Popular inventiveness is limitless. It has to do with the crisis and I don’t think we’re the inventors of this idea, but we have to recognize that Cubans, if we don’t set the record, at least maintain a good average in making do with substitutions for what we’re looking for but cannot find.
In the crafts stalls we’ve seen parts for Soviet washing machines (which haven’t been imported for more than 20 years) and pieces of mixers cast in alloys no longer in use. In Mayari, for the modest price of ten Cuban pesos, I bought a dozen clothespins three years ago, and they’re still intact.
The first toys I bought my son Malcolm were from traveling salespeople, and are copied made from twisted and melted plastic, but thanks to them my son has played with his crane and ladder, a game of soldiers and an Excalibur style sword.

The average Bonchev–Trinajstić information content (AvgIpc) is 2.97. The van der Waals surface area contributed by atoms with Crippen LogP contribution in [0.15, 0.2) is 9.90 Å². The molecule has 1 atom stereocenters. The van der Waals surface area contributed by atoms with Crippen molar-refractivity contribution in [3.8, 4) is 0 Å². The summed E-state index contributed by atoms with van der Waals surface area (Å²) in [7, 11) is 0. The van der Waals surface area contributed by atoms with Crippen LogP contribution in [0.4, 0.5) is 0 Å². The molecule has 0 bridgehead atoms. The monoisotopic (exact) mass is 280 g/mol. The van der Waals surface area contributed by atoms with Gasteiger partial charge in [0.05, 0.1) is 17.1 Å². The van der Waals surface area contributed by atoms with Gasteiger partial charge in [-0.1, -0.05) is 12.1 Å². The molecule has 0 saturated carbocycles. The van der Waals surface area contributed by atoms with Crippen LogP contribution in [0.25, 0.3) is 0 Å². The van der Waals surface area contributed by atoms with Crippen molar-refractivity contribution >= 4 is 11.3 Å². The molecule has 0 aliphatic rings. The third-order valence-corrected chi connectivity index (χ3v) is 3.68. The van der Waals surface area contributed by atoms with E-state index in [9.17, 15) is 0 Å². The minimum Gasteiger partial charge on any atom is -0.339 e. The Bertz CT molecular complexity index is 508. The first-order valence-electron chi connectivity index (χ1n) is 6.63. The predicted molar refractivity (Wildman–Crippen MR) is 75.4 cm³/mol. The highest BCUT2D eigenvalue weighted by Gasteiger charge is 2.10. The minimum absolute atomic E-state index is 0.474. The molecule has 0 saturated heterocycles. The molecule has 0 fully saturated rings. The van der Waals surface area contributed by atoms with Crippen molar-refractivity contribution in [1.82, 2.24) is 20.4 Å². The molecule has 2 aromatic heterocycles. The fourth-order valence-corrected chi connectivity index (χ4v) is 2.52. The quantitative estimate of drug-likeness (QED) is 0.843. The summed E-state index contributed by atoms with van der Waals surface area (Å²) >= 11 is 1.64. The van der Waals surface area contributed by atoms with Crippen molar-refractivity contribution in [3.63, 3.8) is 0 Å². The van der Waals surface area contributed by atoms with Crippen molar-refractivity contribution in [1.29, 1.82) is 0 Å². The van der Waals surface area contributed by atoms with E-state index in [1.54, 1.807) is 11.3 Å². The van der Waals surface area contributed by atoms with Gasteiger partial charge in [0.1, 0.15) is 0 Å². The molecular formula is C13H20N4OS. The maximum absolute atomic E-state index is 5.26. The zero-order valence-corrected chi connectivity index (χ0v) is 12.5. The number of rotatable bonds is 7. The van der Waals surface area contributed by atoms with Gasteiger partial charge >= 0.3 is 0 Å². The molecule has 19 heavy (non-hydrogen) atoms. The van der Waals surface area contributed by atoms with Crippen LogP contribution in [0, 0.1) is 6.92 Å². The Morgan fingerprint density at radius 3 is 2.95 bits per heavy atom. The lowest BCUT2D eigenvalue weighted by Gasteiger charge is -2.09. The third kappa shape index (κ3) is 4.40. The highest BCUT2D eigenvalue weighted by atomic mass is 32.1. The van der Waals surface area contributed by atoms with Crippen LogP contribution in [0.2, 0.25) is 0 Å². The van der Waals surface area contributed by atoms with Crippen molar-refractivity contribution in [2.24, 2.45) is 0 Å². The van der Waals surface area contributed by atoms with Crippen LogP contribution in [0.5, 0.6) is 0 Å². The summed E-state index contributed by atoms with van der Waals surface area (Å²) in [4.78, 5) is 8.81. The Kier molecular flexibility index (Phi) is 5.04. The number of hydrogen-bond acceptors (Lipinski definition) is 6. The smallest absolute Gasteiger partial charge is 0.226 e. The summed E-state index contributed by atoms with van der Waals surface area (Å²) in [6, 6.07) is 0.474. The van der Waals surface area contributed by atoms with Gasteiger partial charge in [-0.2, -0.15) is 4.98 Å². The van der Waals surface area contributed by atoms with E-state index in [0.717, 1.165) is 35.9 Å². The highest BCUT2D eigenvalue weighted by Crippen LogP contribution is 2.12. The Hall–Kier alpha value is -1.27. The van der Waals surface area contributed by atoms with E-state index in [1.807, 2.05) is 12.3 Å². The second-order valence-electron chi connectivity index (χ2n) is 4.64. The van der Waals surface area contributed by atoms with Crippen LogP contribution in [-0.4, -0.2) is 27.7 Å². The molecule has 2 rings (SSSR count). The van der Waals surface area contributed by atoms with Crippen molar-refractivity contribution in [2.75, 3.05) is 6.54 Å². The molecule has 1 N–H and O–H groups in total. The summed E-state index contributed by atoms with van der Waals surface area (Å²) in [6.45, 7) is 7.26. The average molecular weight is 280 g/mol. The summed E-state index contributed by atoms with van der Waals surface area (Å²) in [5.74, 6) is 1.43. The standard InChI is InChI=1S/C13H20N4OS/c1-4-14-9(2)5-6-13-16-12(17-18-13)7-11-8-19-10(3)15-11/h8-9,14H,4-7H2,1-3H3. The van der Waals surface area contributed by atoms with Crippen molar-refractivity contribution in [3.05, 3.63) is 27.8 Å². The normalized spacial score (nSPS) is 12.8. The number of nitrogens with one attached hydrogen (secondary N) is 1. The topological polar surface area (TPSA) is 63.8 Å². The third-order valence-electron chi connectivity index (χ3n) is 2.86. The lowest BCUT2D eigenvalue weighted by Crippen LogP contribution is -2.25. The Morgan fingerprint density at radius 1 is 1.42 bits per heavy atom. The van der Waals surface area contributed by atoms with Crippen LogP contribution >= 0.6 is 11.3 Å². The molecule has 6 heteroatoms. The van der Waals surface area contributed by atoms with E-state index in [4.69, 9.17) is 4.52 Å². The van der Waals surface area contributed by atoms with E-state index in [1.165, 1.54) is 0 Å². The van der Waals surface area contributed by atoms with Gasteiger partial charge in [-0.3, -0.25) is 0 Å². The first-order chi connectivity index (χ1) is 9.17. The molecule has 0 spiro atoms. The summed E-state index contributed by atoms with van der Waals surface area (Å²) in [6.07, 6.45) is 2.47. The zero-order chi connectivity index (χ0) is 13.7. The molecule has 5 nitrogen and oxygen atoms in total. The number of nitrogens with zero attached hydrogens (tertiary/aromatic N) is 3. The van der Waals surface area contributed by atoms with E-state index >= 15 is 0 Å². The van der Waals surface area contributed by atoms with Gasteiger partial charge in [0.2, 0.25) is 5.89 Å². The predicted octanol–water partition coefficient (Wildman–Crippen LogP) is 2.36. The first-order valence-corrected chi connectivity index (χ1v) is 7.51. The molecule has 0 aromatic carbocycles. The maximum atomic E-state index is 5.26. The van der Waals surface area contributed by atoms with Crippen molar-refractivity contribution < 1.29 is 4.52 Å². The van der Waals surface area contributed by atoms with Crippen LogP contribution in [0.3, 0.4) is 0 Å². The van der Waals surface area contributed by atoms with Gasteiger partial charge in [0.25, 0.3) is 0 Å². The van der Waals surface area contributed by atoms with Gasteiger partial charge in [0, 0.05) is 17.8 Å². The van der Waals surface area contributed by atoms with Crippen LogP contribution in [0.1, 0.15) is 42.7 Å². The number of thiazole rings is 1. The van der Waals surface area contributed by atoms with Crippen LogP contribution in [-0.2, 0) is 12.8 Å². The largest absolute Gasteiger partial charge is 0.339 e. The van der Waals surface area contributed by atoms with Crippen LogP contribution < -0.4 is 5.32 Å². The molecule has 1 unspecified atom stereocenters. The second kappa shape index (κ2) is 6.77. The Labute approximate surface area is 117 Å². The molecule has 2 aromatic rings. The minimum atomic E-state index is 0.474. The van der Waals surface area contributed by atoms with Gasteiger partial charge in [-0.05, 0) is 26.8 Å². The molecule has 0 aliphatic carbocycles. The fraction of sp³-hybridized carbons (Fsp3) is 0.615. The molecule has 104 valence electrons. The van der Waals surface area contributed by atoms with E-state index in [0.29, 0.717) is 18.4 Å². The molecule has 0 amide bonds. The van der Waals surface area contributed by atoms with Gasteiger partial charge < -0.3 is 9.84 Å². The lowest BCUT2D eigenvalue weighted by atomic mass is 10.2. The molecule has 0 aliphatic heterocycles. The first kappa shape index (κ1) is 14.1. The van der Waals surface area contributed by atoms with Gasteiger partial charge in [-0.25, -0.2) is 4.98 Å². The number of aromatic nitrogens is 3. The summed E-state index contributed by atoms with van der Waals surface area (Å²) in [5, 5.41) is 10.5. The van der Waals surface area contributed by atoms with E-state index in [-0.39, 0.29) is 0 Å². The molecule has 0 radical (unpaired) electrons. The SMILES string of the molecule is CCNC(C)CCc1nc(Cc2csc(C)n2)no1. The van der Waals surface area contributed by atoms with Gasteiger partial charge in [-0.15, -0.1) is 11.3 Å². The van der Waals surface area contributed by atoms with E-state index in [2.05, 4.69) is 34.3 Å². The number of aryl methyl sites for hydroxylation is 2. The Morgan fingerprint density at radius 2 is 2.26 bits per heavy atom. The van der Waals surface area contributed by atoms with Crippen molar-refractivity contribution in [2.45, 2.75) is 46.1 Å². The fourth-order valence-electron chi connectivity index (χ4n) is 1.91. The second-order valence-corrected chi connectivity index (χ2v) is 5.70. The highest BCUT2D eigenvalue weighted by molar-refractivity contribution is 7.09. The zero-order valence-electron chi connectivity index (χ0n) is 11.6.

A disabled young man selling trinkets and crafts in the doorway of his house sold me the electrical switch that appears in the photos: it is made with a piece of wood and the cap from a Perla toothpaste tube of the kind they sell us in the ration market. The most-used switches are made with plastic deodorant tubes and work in the same way: you screw and unscrew them to turn the lights on and off.
Lacking adhesive tape, we use strips of nylon bags, in the same way we use jars, chamber pots, vases, spoons, plates and plastic trays, homemade in a foundry to alleviate the shortages that have lasted half a century.
Still, I think every Creole solution is a cry of protest against those who plugged the hole in the wall through which you can see the civilized world.